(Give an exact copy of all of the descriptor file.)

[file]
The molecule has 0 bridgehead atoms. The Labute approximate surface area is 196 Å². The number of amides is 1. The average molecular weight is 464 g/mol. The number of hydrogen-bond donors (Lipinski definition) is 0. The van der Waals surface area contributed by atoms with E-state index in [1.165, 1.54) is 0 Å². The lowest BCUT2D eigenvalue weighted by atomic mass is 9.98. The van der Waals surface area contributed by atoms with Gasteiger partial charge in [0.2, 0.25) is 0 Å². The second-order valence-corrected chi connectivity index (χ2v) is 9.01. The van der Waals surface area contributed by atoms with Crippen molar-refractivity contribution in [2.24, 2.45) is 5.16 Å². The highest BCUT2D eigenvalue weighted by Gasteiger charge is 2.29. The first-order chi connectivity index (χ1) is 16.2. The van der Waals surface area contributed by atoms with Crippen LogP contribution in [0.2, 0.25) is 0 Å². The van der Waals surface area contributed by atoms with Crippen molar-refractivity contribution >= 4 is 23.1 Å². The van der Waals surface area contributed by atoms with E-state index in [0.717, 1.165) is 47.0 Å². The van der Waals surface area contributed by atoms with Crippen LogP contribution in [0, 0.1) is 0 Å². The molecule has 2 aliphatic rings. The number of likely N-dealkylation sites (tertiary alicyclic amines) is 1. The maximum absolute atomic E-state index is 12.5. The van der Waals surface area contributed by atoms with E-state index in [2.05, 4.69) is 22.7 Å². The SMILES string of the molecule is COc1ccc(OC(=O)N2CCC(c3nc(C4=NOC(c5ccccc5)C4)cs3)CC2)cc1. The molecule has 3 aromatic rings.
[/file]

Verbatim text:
The molecule has 0 bridgehead atoms. The Labute approximate surface area is 196 Å². The number of amides is 1. The average molecular weight is 464 g/mol. The number of hydrogen-bond donors (Lipinski definition) is 0. The van der Waals surface area contributed by atoms with E-state index in [1.165, 1.54) is 0 Å². The lowest BCUT2D eigenvalue weighted by atomic mass is 9.98. The van der Waals surface area contributed by atoms with Gasteiger partial charge in [0.2, 0.25) is 0 Å². The second-order valence-corrected chi connectivity index (χ2v) is 9.01. The van der Waals surface area contributed by atoms with Crippen molar-refractivity contribution in [2.24, 2.45) is 5.16 Å². The highest BCUT2D eigenvalue weighted by Gasteiger charge is 2.29. The first-order chi connectivity index (χ1) is 16.2. The van der Waals surface area contributed by atoms with Crippen LogP contribution in [0.2, 0.25) is 0 Å². The van der Waals surface area contributed by atoms with Crippen molar-refractivity contribution >= 4 is 23.1 Å². The van der Waals surface area contributed by atoms with E-state index in [0.717, 1.165) is 47.0 Å². The van der Waals surface area contributed by atoms with Crippen LogP contribution in [0, 0.1) is 0 Å². The molecule has 2 aliphatic rings. The number of likely N-dealkylation sites (tertiary alicyclic amines) is 1. The maximum absolute atomic E-state index is 12.5. The van der Waals surface area contributed by atoms with E-state index in [2.05, 4.69) is 22.7 Å². The SMILES string of the molecule is COc1ccc(OC(=O)N2CCC(c3nc(C4=NOC(c5ccccc5)C4)cs3)CC2)cc1. The molecule has 3 aromatic rings.